Our cover story last week looked at an industrywide employment concern: the need for qualified travel agents. In our classifieds section of the same issue was a full-page employment ad that suggested the search for industry talent is not limited to the agency community.

In wording as modest, demure and nuanced as the bright orange hue that coats his planes, ships and hotels, Stelios, the founder of EasyJet, announced that he is seeking a CEO for his latest venture, EasyCruise.com.

EasyCruise, like other of his EasyGroup ventures, offers economical alternatives to established components of travel. EasyJet, for instance, brings very low fares to intra-Europe routes, usually landing at secondary or tertiary airfields. EasyHotel has two bare-bones (but well located!) hotels in Basel, Switzerland and London, offering rooms at slightly higher rates than a youth hostel.

EasyCruise offers a vacation experience for independently minded travelers with the simple but significant difference ... that the ship spends only a few hours each day at sea and is in port every night, according to the help-wanted ad.

The cruise industry is consolidated to the point where, in every instance I can think of, CEOs were known entities before getting their jobs. I can imagine that each was approached discreetly by the lines owners to see if he was interested in the position and that most vacancies were filled before other potential candidates even knew there was a vacancy.

All of this is a roundabout way of saying that Ive given it some serious thought, and Id like to go ahead and express my interest in the position.

Of course, employment opportunities are two-way streets, and yes, Stelios, you should know that Ive done some due diligence. I have read this ad thoroughly to ensure that there is a good fit between myself and the company.

Of course, your ad contains all the standard blah-blah-blah about full P&L responsibility and delivering against a five-year growth plan, but what I find especially intriguing about this position is contained in this sentence: The main base of the company will be in Monaco, but frequent trips to London and Miami may be necessary.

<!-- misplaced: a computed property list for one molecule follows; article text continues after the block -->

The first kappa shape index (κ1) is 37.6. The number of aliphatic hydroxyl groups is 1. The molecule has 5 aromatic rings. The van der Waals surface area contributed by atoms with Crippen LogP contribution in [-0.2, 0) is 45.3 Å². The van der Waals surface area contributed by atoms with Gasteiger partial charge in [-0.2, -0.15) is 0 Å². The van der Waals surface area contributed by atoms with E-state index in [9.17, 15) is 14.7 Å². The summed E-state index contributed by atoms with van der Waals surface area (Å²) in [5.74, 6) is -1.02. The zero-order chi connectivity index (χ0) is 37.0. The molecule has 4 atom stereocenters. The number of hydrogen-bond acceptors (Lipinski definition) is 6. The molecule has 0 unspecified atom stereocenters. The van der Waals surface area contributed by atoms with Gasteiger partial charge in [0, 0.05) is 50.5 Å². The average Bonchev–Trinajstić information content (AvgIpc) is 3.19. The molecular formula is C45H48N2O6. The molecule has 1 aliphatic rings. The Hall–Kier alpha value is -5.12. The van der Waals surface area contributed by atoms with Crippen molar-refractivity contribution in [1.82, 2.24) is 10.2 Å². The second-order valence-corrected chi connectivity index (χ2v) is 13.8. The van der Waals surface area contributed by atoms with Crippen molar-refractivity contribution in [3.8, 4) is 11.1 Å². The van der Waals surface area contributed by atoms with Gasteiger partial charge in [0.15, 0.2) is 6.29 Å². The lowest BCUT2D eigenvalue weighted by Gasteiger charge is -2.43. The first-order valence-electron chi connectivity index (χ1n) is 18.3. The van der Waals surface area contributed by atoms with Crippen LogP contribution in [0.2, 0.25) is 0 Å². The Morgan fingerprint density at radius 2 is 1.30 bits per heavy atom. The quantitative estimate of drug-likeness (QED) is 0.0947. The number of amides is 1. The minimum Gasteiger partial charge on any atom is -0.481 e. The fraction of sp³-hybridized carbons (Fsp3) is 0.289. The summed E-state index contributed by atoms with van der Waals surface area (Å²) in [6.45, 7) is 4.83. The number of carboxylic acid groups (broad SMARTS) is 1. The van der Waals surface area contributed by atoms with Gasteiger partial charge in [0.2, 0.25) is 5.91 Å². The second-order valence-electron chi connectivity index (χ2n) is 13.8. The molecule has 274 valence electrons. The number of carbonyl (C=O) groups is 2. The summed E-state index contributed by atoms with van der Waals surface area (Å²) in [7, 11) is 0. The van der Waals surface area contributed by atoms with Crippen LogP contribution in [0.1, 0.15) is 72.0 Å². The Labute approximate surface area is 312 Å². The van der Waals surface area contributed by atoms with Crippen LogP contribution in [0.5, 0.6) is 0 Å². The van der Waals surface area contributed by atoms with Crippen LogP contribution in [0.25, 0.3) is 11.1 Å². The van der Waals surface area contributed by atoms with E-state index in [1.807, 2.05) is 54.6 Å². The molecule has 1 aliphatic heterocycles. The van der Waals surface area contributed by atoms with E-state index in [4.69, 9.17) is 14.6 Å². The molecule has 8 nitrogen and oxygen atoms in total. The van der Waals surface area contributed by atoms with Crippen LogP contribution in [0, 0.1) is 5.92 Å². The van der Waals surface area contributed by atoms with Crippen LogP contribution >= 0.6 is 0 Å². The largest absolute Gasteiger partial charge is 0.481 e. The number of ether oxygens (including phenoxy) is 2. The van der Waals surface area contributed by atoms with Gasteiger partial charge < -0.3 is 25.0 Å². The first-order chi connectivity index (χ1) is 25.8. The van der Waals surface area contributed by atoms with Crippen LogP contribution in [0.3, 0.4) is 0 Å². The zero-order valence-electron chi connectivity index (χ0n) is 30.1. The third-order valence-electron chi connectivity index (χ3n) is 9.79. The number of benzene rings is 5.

As it turns out, primary among my long-term career goals is a home in Monte Carlo and frequent trips to London. Miami is lovely, too, of course, and we can discuss that further, but if my instincts are to be trusted, we are simpatico!

You state that the ideal candidate will have at least 10 years of experience at a successful cruise line, preferably with full P&L responsibility. I know you value candor, Stelios, and so I will be forthright and tell you that this is where Im a little weak.

But I can assure you that I will hire a very strong second-in-command, and on those occasions when P&L is important, it will be handled responsibly. Dont you worry!

In fact, another factor that makes me think this could be a good fit is that it says I would report to you, and that you have 14 other businesses to oversee. It has been my experience that I have had the greatest longevity in positions where my bosses have many other pressing concerns. Somehow, that environment seems to work in my favor.

Finally, you state that a willingness to think outside the box is essential, and here I can give you full assurance that, when it comes to thinking, I am virtually boxless. From the time I was very young, teachers have been quick to point out that mine is a mind that wanders. In countless jobs, superiors have taken note that my comments are not merely outside the box, they are beside the point.

You ask that I e-mail a brief statement as to why EasyCruise.com will be successful, along with my curriculum vitae. Is this, perhaps your first test on outside-the-box thinking?

Let the other candidates follow conventions and do as they are told, but not me. 

Stelios, I am waiting.


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